A python module is a file containing Python definitions and statements. A module can define functions, classes and variables. A module can also include runnable code. Grouping related code into a module makes the code easier to understand and use. It also makes the code logically organized.
Import Modules in Python
We cab import the functions, and classes defined in a module to another module using the import statements in some other python source file.
When the interpreter encounters an import statement, it imports the module if the module is present in the search path. A search path is a list of directories that the interpreter searches for importing a module. For example, to import the module calc.py. we need to put the following command at the top of the script.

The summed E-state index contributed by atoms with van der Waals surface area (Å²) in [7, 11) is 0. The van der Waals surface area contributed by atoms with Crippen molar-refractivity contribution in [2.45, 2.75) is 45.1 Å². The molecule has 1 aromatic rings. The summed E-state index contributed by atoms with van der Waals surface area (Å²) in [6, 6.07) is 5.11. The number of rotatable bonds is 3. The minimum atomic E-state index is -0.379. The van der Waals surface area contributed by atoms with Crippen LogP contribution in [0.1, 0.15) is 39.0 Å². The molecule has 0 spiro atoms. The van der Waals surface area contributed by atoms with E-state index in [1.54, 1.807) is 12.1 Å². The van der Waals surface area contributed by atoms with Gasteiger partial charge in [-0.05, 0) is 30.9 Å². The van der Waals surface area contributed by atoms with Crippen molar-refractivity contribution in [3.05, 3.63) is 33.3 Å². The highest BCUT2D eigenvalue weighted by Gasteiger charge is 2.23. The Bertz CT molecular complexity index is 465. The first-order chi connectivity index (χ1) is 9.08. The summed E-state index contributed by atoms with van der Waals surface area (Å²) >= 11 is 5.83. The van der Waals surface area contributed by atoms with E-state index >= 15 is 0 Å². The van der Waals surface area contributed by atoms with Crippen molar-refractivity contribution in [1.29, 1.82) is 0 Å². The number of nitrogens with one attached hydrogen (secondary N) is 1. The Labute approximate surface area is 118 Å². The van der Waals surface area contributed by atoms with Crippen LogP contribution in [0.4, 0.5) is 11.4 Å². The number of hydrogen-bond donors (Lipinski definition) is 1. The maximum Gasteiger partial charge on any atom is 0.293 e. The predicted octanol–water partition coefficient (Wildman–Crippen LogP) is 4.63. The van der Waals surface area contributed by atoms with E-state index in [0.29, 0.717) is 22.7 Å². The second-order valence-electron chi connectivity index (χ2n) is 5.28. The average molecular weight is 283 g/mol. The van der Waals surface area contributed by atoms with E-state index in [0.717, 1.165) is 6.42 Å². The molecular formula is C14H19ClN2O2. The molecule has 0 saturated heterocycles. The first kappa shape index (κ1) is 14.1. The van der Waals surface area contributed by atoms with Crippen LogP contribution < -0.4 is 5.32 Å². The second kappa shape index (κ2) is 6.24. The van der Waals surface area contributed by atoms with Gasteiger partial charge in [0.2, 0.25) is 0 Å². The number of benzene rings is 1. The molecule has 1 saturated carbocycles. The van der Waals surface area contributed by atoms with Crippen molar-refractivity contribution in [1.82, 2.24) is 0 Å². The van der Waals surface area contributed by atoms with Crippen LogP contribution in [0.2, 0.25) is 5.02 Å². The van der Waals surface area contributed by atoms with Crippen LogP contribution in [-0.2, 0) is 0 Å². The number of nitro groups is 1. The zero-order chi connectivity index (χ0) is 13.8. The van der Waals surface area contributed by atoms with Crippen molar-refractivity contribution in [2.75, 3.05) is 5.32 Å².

The form – import Statement in Python
Python’s from statement lets you import specific attributes a module without importing the module as a whole.
Import all Names
The * symbol used with the from import statement is used to import all the names from a module to a current namespace.
From import * Statement
The use of * has its advantages and disadvantages. If you know exactly what you will be needing from the module, it is not recommended to use *, else do so.
Locating Python Modules
Whenever a module is imported in Python the interpreter looks for several locations. First, it will check for the built in module if not found then it looks for a list directories defined the sys.path. Python interpreter searches for the module in the following manner
First, it searches for the module in the current directory.
If the module is’nt found in the current directory. Python then searches each directory in the shell variable , consisting of a list of directories.
if that also fails python checks the installation – dependent list of directories configured at the time python is installed.